- The Washington Times - Thursday, November 11, 2010

Buried inside the wide-ranging blueprint put out this week by the respected co-chairmen of President Obama’s bipartisan commission to slash the federal deficit is a powerful argument for doing nothing.

The commission’s recipe of tax increases, spending cuts, elimination of popular tax breaks and reductions in Social Security and Medicare benefits continued to roil Washington on Thursday, as both liberals and conservatives condemned some of the painful steps contained in the draft proposal to reduce federal red ink over the coming decades.

But the report, offered by Democrat Erskine Bowles and former Wyoming Republican Sen. Alan Simpson, also demonstrates that Congress and Mr. Obama can take a major chunk out of the deficit without passing a single bill or issuing a single veto.

The report’s scariest deficit scenario relies on a Congressional Budget Office projection that under what it calls “current policy,” the U.S. government’s debt will soar from the current 60 percent of GDP to 100 percent of GDP by 2023 and to twice the country’s annual economic output by the year 2035.

But “current policy” as defined by CBO does — in the sometimes upside-down world of Washington — require action. It assumes that Congress will pass and President Obama will sign a continuation of at least some of the George W. Bush-era tax cuts set to expire; that lawmakers will once again vote to ease the bite of the alternative minimum tax (AMT); that Congress will block a scheduled increase in estate tax rates; and that the government will continue to pass so-called “doc fixes” to shield physicians from mandated cuts in the payments they get under Medicare.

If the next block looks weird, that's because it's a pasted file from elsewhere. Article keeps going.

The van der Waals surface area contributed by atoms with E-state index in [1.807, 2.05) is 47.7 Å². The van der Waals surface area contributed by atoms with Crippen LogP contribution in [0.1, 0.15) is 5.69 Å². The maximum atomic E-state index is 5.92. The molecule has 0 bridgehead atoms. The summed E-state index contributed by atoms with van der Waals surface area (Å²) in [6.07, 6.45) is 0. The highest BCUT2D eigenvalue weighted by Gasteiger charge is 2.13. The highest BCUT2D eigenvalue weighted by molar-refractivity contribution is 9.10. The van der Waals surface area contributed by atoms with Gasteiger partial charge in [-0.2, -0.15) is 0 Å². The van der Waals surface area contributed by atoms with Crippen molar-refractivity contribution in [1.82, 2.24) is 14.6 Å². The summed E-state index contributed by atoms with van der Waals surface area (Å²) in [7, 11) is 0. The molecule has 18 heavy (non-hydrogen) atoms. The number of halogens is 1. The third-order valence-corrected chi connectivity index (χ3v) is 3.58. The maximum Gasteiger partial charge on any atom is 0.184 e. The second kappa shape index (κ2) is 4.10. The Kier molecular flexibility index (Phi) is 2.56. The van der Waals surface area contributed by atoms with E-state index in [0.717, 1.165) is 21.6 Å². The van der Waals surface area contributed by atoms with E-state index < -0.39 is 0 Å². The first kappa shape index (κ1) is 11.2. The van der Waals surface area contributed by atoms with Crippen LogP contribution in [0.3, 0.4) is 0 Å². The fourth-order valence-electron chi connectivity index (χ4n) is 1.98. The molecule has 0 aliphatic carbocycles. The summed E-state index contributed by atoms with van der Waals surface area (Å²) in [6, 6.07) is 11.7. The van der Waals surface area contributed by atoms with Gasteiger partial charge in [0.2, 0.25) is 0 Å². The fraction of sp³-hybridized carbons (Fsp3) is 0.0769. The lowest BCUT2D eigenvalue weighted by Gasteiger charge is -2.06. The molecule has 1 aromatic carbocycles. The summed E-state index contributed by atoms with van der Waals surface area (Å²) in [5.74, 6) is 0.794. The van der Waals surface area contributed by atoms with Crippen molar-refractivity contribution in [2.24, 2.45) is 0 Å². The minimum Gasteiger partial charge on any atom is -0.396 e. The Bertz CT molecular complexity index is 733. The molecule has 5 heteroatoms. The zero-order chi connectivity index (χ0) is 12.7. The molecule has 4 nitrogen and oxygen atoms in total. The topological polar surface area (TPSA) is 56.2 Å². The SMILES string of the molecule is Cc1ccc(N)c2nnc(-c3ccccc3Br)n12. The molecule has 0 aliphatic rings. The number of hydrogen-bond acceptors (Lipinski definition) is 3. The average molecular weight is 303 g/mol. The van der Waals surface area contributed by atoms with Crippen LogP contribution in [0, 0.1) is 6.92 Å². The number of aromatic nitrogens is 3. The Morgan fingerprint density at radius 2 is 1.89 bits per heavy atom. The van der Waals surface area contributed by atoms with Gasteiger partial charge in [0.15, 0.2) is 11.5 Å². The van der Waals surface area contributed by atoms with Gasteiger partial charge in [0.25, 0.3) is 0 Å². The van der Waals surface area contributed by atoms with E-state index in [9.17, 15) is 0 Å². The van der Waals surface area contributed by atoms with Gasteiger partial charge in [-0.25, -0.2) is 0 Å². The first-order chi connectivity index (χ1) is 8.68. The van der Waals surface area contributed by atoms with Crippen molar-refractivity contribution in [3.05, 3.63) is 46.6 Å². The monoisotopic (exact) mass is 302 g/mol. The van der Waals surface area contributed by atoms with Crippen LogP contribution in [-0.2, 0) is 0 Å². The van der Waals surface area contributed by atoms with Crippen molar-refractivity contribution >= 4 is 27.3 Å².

But if none of those actions are taken — what the CBO calls the “current law” baseline — the deficit numbers look considerably brighter.

Total gridlock, in this scenario, would be a boon for the nation’s bottom line: The national debt-to-GDP ratio under “current law” would only hit 80 percent in the year 2035, compared to 200 percent under the “current policy” scenario. The national debt under the “do-nothing” plan would actually be lower through 2018 than under the painful deficit-reduction diet offered by Mr. Bowles and Mr. Simpson, although their plan’s savings rise considerably after that.

For once, however, doing nothing does not appear to be an option for lawmakers.

House Republican chief John A. Boehner of Ohio, in line to be the next speaker of the House, is insisting that the Bush tax cuts be preserved, and Republicans and the White House are haggling simply over the form of the extension.

Congress repeatedly has found ways to soften the bite of the AMT and make the “doc fix,” and is likely to do so again despite the results of the midterm election.

And staying the course could be as difficult economically as it is politically.

“Gridlock may look like a good way to reduce the deficit on paper, but it would be a disaster for business planning, investment, personal income and the things we need to have real economic growth,” said Vin Weber, a Washington lobbyist and former GOP congressman from Minnesota who served on the House Appropriations Committee.

“That’s really the last kind of policy you’d want to be laying on a fragile economy like we have now.”

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